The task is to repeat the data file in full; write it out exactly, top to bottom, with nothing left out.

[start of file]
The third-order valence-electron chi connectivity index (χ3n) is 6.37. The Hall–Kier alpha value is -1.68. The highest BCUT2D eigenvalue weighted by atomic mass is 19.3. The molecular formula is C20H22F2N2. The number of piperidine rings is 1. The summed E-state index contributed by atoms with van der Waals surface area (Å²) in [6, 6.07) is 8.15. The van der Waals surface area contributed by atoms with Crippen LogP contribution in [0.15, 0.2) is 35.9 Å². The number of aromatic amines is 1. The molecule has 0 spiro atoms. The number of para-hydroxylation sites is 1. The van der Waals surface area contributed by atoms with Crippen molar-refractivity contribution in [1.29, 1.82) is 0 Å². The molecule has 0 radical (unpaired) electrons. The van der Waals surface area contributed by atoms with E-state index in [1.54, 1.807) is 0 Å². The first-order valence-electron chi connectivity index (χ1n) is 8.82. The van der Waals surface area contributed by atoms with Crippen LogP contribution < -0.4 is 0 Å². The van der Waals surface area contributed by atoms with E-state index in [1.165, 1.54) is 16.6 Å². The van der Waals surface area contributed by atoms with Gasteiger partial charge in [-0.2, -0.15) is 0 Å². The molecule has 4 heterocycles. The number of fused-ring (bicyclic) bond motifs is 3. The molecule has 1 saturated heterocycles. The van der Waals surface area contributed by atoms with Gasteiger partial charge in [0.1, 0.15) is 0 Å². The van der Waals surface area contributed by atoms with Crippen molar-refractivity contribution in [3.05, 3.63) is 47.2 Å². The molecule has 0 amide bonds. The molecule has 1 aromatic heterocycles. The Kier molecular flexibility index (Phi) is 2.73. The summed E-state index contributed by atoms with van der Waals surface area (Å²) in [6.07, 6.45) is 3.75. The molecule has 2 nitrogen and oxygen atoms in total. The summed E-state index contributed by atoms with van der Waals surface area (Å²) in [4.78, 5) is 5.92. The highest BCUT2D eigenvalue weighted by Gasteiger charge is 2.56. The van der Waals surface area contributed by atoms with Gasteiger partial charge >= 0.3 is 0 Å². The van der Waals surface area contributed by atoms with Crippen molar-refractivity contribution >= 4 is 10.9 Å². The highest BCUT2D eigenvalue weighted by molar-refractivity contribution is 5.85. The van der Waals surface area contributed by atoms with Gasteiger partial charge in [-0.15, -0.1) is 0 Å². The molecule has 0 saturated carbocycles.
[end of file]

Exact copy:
The third-order valence-electron chi connectivity index (χ3n) is 6.37. The Hall–Kier alpha value is -1.68. The highest BCUT2D eigenvalue weighted by atomic mass is 19.3. The molecular formula is C20H22F2N2. The number of piperidine rings is 1. The summed E-state index contributed by atoms with van der Waals surface area (Å²) in [6, 6.07) is 8.15. The van der Waals surface area contributed by atoms with Crippen LogP contribution in [0.15, 0.2) is 35.9 Å². The number of aromatic amines is 1. The molecule has 0 spiro atoms. The number of para-hydroxylation sites is 1. The van der Waals surface area contributed by atoms with Crippen molar-refractivity contribution in [1.29, 1.82) is 0 Å². The molecule has 0 radical (unpaired) electrons. The van der Waals surface area contributed by atoms with E-state index in [1.54, 1.807) is 0 Å². The first-order valence-electron chi connectivity index (χ1n) is 8.82. The van der Waals surface area contributed by atoms with Crippen LogP contribution < -0.4 is 0 Å². The van der Waals surface area contributed by atoms with E-state index in [1.165, 1.54) is 16.6 Å². The van der Waals surface area contributed by atoms with Gasteiger partial charge in [-0.2, -0.15) is 0 Å². The molecule has 4 heterocycles. The number of fused-ring (bicyclic) bond motifs is 3. The molecule has 1 saturated heterocycles. The van der Waals surface area contributed by atoms with Gasteiger partial charge in [0.1, 0.15) is 0 Å². The van der Waals surface area contributed by atoms with Crippen molar-refractivity contribution in [3.05, 3.63) is 47.2 Å². The molecule has 0 amide bonds. The molecule has 1 aromatic heterocycles. The Kier molecular flexibility index (Phi) is 2.73. The summed E-state index contributed by atoms with van der Waals surface area (Å²) in [6.07, 6.45) is 3.75. The molecule has 2 nitrogen and oxygen atoms in total. The summed E-state index contributed by atoms with van der Waals surface area (Å²) in [4.78, 5) is 5.92. The highest BCUT2D eigenvalue weighted by Gasteiger charge is 2.56. The van der Waals surface area contributed by atoms with Gasteiger partial charge >= 0.3 is 0 Å². The van der Waals surface area contributed by atoms with Crippen molar-refractivity contribution >= 4 is 10.9 Å². The highest BCUT2D eigenvalue weighted by molar-refractivity contribution is 5.85. The van der Waals surface area contributed by atoms with Gasteiger partial charge in [-0.15, -0.1) is 0 Å². The molecule has 0 saturated carbocycles.